Genre: J2 AU
Word Count: ~30,000 in five parts and epilogue.
Summary: Jensen knew that he wasn't an uptight person--he was just organized. Jared wasn't as irresponsible as Jensen thought he was--he just knew how to kick back and have a good time. For very different reasons, they each decide to take a cross-country road trip to the west coast. Because of some unexpected circumstances, they end up learning a little about themselves and a lot about each other.
Link to Masterpost
Jared kept his eyes peeled for any sign of Chad as they pulled into to the bus station, but the parking lot was full and Chad’s nondescript four-door sedan looked like every other car out there.
“There’s something I have to tell you about why I came out here,” Jared said to Jensen as the bus slowed down.
“What?” Jensen said groggily, blinking a bit. He had been asleep for the last couple of hours.
“Well, you know I came out here to see a friend—“ Jared cut off as the bus came to a stop. His eyes fixed on a man dressed in Bermuda shorts and a white undershirt, the ensemble topped off by a red furry Santa hat at an angle on his head and a pair of white sunglasses, even though it was nearing 11 o’clock at night.
“Shit,” Jared muttered beneath his breath, dragging himself quickly to his feet.
“Everything alright?” Jensen asked.
“Awesome,” Jared replied with a forced smile. “I just have to run some interference real quick.” Ignoring Jensen’s questioning look, he made a dash down the narrow center aisle and pushed his way through the folding doors before they were entirely open.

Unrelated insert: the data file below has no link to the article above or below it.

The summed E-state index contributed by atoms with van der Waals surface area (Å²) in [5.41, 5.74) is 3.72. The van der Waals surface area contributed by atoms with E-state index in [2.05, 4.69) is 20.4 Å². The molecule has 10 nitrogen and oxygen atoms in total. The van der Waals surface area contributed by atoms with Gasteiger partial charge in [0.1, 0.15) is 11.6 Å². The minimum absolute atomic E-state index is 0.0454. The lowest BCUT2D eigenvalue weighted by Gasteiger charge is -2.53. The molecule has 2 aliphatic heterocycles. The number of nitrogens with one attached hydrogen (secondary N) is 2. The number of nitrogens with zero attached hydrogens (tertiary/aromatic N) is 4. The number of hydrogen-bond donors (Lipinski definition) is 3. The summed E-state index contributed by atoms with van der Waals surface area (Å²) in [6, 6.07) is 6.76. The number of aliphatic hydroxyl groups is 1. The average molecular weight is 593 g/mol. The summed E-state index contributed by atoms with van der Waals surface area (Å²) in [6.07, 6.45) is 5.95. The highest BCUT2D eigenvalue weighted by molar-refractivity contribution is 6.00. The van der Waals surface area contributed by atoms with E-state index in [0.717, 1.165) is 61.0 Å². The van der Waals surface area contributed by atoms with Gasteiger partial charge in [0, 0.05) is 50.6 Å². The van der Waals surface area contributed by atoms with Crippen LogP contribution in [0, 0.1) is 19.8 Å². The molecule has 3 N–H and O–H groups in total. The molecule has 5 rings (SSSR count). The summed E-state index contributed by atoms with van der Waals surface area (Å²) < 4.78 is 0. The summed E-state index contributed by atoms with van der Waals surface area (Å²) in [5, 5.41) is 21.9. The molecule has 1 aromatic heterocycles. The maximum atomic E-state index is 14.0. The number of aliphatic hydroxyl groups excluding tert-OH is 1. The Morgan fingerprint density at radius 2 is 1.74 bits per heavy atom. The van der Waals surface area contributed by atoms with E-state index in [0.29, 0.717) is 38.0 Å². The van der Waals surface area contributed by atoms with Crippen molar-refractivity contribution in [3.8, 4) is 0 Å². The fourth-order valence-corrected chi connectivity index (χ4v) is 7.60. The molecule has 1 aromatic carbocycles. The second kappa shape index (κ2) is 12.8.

“Jared Padalecki, as I live and breathe,” Chad said, his face splitting into a huge grin as he walked over to grab Jared in a hug. “And not a moment too soon. Let’s get going. I have someone I’d like to introduce you to at home.” His tone was positively wicked.
“About that—“ Jared started, but was interrupted.
Chad continued, “In mere minutes I will present you to you your sure thing,” he said. “No questions asked, no strings attached, no guilt involved, just a kid looking for a fun time before shipping off to parts unknown. A sure thing.”
Jared heard a thump and turned to see Jensen standing close behind him, his lips drawn into a thin white line.
“This is Jensen.” Jared said to Chad, pushing his hair back with one hand. “He and I—“
But Chad was not allowing him to get a word in edgewise; Chad moved up to shake Jensen’s hand. Jensen took it, but the expression on his face did not budge. “I’m sure you are fully aware the staggering fortitude and dedication of your friend here,” Chad said. “Three thousand miles, across snowy mountains, rivers wide, and deserts dry just to get laid. You have no idea how much I respect that.”
“It’s pretty impressive,” Jensen said, his eyes still fixed on Jared, “Tom’s coming. I’d better go. See you at school Jared.” With that he picked up his luggage, leveled a withering look at Jared, and stepped off the curb.
“Nice guy,” Chad said, staring off after Jensen. “Not you’re type, but a nice guy.”
“Not my type? How would you know?”
“Touchy,” Chad said, holding his hands up like he was ready to surrender.
“Just give me a minute, alright?” Jared said.
Jared started off after Jensen, a few long strides eating up the distance between them. He reached out and grabbed Jensen’s shoulder. Jensen dropped his bags and spun around to face him. Jared expected anger, sadness or at least frustration, anything other than the resignation that was clearly written on Jensen’s face. It hit him like a sucker punch to the gut. It was as if Jensen really didn’t expect anything more or anything less of him. It was worse than an all out screaming match.